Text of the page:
TUSCALOOSA, Ala. (AP) - In the Amelia Gayle Gorgas Library on Friday, a professor of architecture and historian discussed the building’s antebellum predecessor that stood at the site on the University of Alabama’s campus 150 years ago and the influence of its designer on the architecture of the Southeast.
“What he did here, I believe, truly defined what Alabama would become, especially in the north of the state,” lecturer Paul Kapp said of William Nichols, the designer of the original UA campus, which was burned by Union cavalry on April 4, 1865.
Kapp, an associate professor of architecture at the University of Illinois Urbana-Champaign, discussed the work of Nichols, the architect who designed the old state capitol in Tuscaloosa. Kapp reviewed Nichols’ professional life in the U.S. after the architect emigrated from England, including his residential work in Tuscaloosa, Greene and Lauderdale counties.
Kapp’s lecture is among a series of talks on campus marking the sesquicentennial of the burning of the campus. There is a lecture series titled “Confederate Voices,” scheduled from 10 a.m. to 2 p.m. today in the Grand Gallery of the Alabama Museum of Natural History. UA’s Gorgas House Museum will also display a new exhibit on the family of Josiah Gorgas and their experiences during the Civil War until Oct. 23.
Kapp wrote about Nichols’ work across the antebellum Southeast in his book, “The Architecture of William Nichols.”
Nichols designed three campuses and three state capitols in the South. His legacy is his influence on the architecture in the Southeast, Kapp said. Nichols designed the campuses at the University of North Carolina in Chapel Hill, the University of Alabama and the University of Mississippi as well as the capitol buildings in those states. Nichols, at different times, served as the state architect in North Carolina, Alabama and Mississippi.
“All three of these states carried on the ideas that Nichols first expressed (in his work on the campuses and capitols),” Kapp said.
Kapp argued that Alabama was a blank slate in 1827 when Nichols arrived. Nichols helped define the early architectural style of the state in the six years he was in Alabama, Kapp said.
Nichols presented plans for the state’s “seminary of learning” to UA’s board of trustees in March of 1828.
Nichols’ design was inspired by Thomas Jefferson’s work at the University of Virginia. Jefferson’s political vision of the country as an agrarian democracy influenced Alabama’s leaders, including Gov. Israel Pickens, who worked to establish the University of Alabama, according to Kapp.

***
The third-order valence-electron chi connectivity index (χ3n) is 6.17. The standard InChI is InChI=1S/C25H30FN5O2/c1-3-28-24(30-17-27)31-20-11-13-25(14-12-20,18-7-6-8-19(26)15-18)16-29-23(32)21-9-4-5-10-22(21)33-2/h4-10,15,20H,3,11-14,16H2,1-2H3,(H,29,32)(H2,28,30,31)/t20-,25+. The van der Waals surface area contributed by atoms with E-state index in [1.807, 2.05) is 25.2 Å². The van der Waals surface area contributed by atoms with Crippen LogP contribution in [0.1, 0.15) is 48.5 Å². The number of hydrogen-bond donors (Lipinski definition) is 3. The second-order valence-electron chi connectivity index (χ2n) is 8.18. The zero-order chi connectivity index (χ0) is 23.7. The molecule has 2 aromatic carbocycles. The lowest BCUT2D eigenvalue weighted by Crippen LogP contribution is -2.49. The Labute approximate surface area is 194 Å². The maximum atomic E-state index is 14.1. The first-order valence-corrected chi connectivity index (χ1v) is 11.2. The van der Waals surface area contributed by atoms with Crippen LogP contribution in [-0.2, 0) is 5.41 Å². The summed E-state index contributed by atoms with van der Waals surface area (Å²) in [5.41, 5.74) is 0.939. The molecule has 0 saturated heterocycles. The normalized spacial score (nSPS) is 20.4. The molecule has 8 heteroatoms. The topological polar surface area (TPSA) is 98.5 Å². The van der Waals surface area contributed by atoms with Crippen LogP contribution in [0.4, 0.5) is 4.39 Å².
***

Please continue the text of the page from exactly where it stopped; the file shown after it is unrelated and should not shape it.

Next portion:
Nichols designed 11 buildings on the campus, including residences for professors, dormitories and academic buildings. The campus was designed and built for $56,000, Kapp said.
“Here you can start to see the aspirational ideals the founders of the University of Alabama wanted for the campus, and it was based on Jeffersonian ideals,” Kapp said.
Where Jefferson’s layout of Virginia’s early campus was directed by his philosophy about higher education, Nichols’ plan for Alabama was more pragmatic about how the campus would be used, Kapp argued.
Nichols anchored the campus, his academic village of classrooms and residential buildings, with the rotunda, which served as the library, Kapp said. Gorgas Library now sits above the former site of the Rotunda. To the north, where Clark Hall now sits, was the Lyceum, the campus’ first academic building where classes were taught.
The Gorgas House was the only building designed by Nichols on campus to survive the raid by Union forces.
In the Pearce Foyer of Gorgas Library, debris from the buildings destroyed in the cavalry raid and original books from the antebellum library were on display in glass cases Friday.
After Kapp’s presentation, a scale model of the Rotunda and the Lyceum were unveiled in the Pearce Foyer exhibition space.
The models by artist Creighton C. “Peco” Forsman were created as part of a project to document the original campus. Artist and historian Dean Mosher said he is using the models as visual references for paintings recreating the original campus.
Mosher began talking with university officials about the project in August 2014. From the beginning, Mosher said he planned to produce museum-quality models and present them to the university.
“When I do a painting, it is not to just do a painting, it is to re-create everything,” Mosher said.
The model of the rotunda was donated in honor of UA President Judy Bonner, who plans to step down as the top administrator in the fall and return to teaching in 2016.
“This is a beautiful and wonderful way to honor Dr. Bonner,” Libraries Dean Louis Pitschmann said.
Bonner was on hand to unveil the models.
“The people of Alabama must have been enormously proud of this new seminary of learning,” Bonner said, reviewing the model of the Rotunda.
She asked students in the library to help with the unveiling of the model of the Lyceum, which was donated in honor of the university’s students.
“Isn’t that a wonderful way of honoring our students,” Bonner said.
Mosher’s painting is scheduled to be finished by August or September, according to libraries staff. Initially the painting and models will be displayed in the Pearce Foyer, but eventually they will be moved to the historic Bryce Hospital main building, which is being renovated for uses that include museums.
“When Dean finishes the painting, we will have an extraordinary opportunity to know what the campus was like,” Bonner said.
Information from: The Tuscaloosa News, https://www.tuscaloosanews.com
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